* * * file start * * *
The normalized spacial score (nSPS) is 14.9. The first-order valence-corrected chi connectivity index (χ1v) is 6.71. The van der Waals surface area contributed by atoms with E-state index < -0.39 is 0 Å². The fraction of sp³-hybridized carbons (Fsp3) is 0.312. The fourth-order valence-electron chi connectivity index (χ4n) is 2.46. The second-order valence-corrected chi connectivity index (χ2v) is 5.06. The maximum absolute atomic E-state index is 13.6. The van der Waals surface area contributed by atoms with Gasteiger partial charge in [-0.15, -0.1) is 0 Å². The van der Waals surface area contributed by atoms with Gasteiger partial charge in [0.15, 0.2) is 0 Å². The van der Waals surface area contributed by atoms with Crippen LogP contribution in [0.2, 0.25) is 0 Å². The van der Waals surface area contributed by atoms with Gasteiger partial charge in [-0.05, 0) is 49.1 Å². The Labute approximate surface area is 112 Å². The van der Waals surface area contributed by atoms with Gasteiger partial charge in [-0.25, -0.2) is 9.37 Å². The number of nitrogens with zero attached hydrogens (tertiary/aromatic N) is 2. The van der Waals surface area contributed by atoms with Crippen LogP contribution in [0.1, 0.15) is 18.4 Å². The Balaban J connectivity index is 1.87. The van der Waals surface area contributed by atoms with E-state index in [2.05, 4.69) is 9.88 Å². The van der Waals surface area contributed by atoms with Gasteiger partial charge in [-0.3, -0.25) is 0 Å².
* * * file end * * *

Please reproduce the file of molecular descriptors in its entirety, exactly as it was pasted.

The normalized spacial score (nSPS) is 14.9. The first-order valence-corrected chi connectivity index (χ1v) is 6.71. The van der Waals surface area contributed by atoms with E-state index < -0.39 is 0 Å². The fraction of sp³-hybridized carbons (Fsp3) is 0.312. The fourth-order valence-electron chi connectivity index (χ4n) is 2.46. The second-order valence-corrected chi connectivity index (χ2v) is 5.06. The maximum absolute atomic E-state index is 13.6. The van der Waals surface area contributed by atoms with Gasteiger partial charge in [-0.15, -0.1) is 0 Å². The van der Waals surface area contributed by atoms with Gasteiger partial charge in [0.15, 0.2) is 0 Å². The van der Waals surface area contributed by atoms with Crippen LogP contribution in [0.2, 0.25) is 0 Å². The van der Waals surface area contributed by atoms with Gasteiger partial charge in [-0.05, 0) is 49.1 Å². The Labute approximate surface area is 112 Å². The van der Waals surface area contributed by atoms with Gasteiger partial charge in [-0.25, -0.2) is 9.37 Å². The number of nitrogens with zero attached hydrogens (tertiary/aromatic N) is 2. The van der Waals surface area contributed by atoms with Crippen LogP contribution in [0.1, 0.15) is 18.4 Å². The Balaban J connectivity index is 1.87. The van der Waals surface area contributed by atoms with E-state index in [2.05, 4.69) is 9.88 Å². The van der Waals surface area contributed by atoms with Gasteiger partial charge in [-0.3, -0.25) is 0 Å².